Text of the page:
When I made my maiden speech, on 8 June this year, I stressed the urgent need for this scheme. I recognised then that money is tight and will be for some time, but subsequently I have had the Prime Minister's assurance that some £30 billion is still available for transport investment, which means that there will be schemes that can go ahead. I hope to get the Minister to see that this scheme should be one that gets the green light.
The need for a bypass is not new. When researching for this debate, I found a parliamentary question answered in 1962. The then Minister's response informed the House that a scheme for the improvement of this road was included in the five-year trunk roads programme, so for almost 50 years my constituents have been given such promises. For almost 50 years, they have put up with the congestion and the rumbling of around 4,000 heavy goods vehicles a day pounding through their villages and past their schools. For almost 50 years, they have been told yes, but not now-later.
The need for this bypass is older than I am. My aim tonight is to convince the Minister not that Tintwistle and Glossop need a bypass-as I will explain, that case has been made already. Instead, I hope to convince him that they have a compelling case for being one of the sites to be developed during this round of spending. If I cannot get him to agree to that tonight, I will look to him to confirm at the very least that he will agree to come and see the need for himself. He could, of course, take the quick and easy option and simply give the scheme the go ahead today-after all, it is Christmas, and miracles have happened at Christmas before.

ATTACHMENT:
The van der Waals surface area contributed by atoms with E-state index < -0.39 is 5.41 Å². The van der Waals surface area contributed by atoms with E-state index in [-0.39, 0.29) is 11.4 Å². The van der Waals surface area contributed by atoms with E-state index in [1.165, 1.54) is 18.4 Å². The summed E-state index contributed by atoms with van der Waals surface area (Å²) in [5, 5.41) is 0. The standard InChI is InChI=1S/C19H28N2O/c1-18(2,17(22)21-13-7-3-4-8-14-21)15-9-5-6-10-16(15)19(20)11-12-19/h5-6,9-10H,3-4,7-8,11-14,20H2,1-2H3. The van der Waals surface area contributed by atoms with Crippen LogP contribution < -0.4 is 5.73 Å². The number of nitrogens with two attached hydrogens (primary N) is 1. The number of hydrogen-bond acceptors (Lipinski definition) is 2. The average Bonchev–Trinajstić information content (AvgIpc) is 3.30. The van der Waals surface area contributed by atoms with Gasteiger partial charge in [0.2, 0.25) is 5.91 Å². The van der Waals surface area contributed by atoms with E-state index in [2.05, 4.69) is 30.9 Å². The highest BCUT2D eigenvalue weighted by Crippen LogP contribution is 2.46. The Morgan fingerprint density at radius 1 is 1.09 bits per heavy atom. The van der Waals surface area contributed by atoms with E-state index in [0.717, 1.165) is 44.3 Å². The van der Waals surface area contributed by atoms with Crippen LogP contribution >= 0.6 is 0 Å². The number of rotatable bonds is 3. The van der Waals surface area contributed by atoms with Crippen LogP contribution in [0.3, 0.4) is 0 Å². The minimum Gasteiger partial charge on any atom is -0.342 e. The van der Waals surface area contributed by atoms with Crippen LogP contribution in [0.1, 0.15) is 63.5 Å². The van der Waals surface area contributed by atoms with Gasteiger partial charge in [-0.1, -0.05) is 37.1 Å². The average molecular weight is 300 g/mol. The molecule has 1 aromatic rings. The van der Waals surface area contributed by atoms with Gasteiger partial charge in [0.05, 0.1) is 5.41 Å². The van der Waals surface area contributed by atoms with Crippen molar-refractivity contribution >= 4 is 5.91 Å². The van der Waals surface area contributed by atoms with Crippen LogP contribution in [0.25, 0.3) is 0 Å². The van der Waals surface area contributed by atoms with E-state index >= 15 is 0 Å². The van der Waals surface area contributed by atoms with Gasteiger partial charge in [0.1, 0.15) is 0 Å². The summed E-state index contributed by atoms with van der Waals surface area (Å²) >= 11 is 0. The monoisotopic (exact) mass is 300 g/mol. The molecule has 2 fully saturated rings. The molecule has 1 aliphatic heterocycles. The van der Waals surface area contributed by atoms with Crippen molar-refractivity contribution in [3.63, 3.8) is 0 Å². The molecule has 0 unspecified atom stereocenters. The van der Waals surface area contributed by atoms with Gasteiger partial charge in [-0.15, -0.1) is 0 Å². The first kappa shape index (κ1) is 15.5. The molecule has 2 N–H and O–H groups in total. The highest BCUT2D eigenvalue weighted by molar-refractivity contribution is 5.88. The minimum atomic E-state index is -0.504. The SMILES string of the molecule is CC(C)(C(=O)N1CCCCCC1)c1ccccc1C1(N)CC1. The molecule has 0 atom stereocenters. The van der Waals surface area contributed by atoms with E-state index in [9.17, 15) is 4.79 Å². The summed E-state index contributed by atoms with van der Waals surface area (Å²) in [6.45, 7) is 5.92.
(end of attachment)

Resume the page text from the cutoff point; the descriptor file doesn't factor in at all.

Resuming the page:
If the Minister is in need of further persuasion, however, and agrees to come to my constituency, he will see why the Highways Agency is so convinced that a bypass is the only way forward. The status quo is untenable and detrimental not only to local communities but to the local and regional economy. The plans for a